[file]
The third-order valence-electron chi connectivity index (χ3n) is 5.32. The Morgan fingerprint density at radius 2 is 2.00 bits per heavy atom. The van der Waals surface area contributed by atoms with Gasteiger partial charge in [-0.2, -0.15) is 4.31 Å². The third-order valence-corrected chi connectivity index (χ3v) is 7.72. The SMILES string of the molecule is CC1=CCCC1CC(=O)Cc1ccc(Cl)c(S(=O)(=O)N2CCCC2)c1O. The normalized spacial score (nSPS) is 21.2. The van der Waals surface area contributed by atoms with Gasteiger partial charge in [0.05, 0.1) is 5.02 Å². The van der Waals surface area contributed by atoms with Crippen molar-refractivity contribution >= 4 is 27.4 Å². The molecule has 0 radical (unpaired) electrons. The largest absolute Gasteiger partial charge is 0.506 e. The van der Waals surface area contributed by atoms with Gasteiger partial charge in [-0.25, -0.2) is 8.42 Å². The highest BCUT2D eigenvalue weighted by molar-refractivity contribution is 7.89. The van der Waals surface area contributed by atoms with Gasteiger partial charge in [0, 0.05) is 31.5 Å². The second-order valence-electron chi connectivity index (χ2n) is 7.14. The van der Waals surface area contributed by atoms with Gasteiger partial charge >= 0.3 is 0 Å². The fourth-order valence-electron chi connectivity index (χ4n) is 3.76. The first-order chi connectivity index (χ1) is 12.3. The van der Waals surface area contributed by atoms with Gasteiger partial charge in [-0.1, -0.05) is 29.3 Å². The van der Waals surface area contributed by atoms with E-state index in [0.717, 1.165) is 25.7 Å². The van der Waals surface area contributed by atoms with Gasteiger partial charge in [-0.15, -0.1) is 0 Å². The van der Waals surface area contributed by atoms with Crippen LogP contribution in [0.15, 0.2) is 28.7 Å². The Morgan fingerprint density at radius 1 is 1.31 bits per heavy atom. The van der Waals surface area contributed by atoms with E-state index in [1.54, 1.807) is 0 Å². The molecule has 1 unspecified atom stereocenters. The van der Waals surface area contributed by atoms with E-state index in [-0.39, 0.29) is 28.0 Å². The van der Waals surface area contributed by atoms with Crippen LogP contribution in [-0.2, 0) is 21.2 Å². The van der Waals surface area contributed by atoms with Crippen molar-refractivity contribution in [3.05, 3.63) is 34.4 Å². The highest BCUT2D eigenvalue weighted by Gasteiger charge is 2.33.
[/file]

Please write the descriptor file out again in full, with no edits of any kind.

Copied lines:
The third-order valence-electron chi connectivity index (χ3n) is 5.32. The Morgan fingerprint density at radius 2 is 2.00 bits per heavy atom. The van der Waals surface area contributed by atoms with Gasteiger partial charge in [-0.2, -0.15) is 4.31 Å². The third-order valence-corrected chi connectivity index (χ3v) is 7.72. The SMILES string of the molecule is CC1=CCCC1CC(=O)Cc1ccc(Cl)c(S(=O)(=O)N2CCCC2)c1O. The normalized spacial score (nSPS) is 21.2. The van der Waals surface area contributed by atoms with Gasteiger partial charge in [0.05, 0.1) is 5.02 Å². The van der Waals surface area contributed by atoms with Crippen molar-refractivity contribution >= 4 is 27.4 Å². The molecule has 0 radical (unpaired) electrons. The largest absolute Gasteiger partial charge is 0.506 e. The van der Waals surface area contributed by atoms with Gasteiger partial charge in [-0.25, -0.2) is 8.42 Å². The highest BCUT2D eigenvalue weighted by molar-refractivity contribution is 7.89. The van der Waals surface area contributed by atoms with Gasteiger partial charge in [0, 0.05) is 31.5 Å². The second-order valence-electron chi connectivity index (χ2n) is 7.14. The van der Waals surface area contributed by atoms with Gasteiger partial charge >= 0.3 is 0 Å². The fourth-order valence-electron chi connectivity index (χ4n) is 3.76. The first-order chi connectivity index (χ1) is 12.3. The van der Waals surface area contributed by atoms with Gasteiger partial charge in [-0.1, -0.05) is 29.3 Å². The van der Waals surface area contributed by atoms with E-state index in [0.717, 1.165) is 25.7 Å². The van der Waals surface area contributed by atoms with Gasteiger partial charge in [-0.15, -0.1) is 0 Å². The van der Waals surface area contributed by atoms with Crippen LogP contribution in [0.15, 0.2) is 28.7 Å². The Morgan fingerprint density at radius 1 is 1.31 bits per heavy atom. The van der Waals surface area contributed by atoms with E-state index in [1.54, 1.807) is 0 Å². The molecule has 1 unspecified atom stereocenters. The van der Waals surface area contributed by atoms with E-state index in [-0.39, 0.29) is 28.0 Å². The van der Waals surface area contributed by atoms with Crippen LogP contribution in [-0.2, 0) is 21.2 Å². The van der Waals surface area contributed by atoms with Crippen molar-refractivity contribution in [3.05, 3.63) is 34.4 Å². The highest BCUT2D eigenvalue weighted by Gasteiger charge is 2.33.